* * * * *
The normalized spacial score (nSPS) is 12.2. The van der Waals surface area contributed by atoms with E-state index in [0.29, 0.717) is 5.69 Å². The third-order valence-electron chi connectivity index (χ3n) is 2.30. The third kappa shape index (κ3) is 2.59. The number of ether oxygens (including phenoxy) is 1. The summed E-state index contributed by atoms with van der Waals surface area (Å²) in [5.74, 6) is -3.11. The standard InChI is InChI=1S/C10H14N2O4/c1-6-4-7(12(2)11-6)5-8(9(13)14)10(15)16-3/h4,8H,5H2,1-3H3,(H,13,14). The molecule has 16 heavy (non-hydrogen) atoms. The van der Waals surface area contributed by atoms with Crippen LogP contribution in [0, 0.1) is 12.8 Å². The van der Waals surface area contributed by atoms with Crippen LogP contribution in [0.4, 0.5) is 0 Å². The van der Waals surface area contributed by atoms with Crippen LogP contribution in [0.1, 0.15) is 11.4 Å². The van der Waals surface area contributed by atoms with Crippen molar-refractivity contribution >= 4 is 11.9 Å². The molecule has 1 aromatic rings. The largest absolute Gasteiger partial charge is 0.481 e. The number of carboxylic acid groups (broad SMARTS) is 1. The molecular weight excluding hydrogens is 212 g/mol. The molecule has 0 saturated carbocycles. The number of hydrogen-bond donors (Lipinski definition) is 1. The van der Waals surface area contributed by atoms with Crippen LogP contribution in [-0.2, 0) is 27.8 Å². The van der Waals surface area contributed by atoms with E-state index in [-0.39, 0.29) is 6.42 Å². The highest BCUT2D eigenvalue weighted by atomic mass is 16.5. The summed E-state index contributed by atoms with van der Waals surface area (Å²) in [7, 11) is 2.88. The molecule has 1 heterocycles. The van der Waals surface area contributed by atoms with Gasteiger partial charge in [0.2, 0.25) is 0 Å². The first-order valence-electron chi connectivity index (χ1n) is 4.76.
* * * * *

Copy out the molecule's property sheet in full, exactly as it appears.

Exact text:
The normalized spacial score (nSPS) is 12.2. The van der Waals surface area contributed by atoms with E-state index in [0.29, 0.717) is 5.69 Å². The third-order valence-electron chi connectivity index (χ3n) is 2.30. The third kappa shape index (κ3) is 2.59. The number of ether oxygens (including phenoxy) is 1. The summed E-state index contributed by atoms with van der Waals surface area (Å²) in [5.74, 6) is -3.11. The standard InChI is InChI=1S/C10H14N2O4/c1-6-4-7(12(2)11-6)5-8(9(13)14)10(15)16-3/h4,8H,5H2,1-3H3,(H,13,14). The molecule has 16 heavy (non-hydrogen) atoms. The van der Waals surface area contributed by atoms with Crippen LogP contribution in [0, 0.1) is 12.8 Å². The van der Waals surface area contributed by atoms with Crippen LogP contribution in [0.4, 0.5) is 0 Å². The van der Waals surface area contributed by atoms with Crippen LogP contribution in [0.1, 0.15) is 11.4 Å². The van der Waals surface area contributed by atoms with Crippen molar-refractivity contribution >= 4 is 11.9 Å². The molecule has 1 aromatic rings. The largest absolute Gasteiger partial charge is 0.481 e. The number of carboxylic acid groups (broad SMARTS) is 1. The molecular weight excluding hydrogens is 212 g/mol. The molecule has 0 saturated carbocycles. The number of hydrogen-bond donors (Lipinski definition) is 1. The van der Waals surface area contributed by atoms with Crippen LogP contribution in [-0.2, 0) is 27.8 Å². The van der Waals surface area contributed by atoms with E-state index in [-0.39, 0.29) is 6.42 Å². The highest BCUT2D eigenvalue weighted by atomic mass is 16.5. The summed E-state index contributed by atoms with van der Waals surface area (Å²) in [7, 11) is 2.88. The molecule has 1 heterocycles. The van der Waals surface area contributed by atoms with Gasteiger partial charge in [0.2, 0.25) is 0 Å². The first-order valence-electron chi connectivity index (χ1n) is 4.76.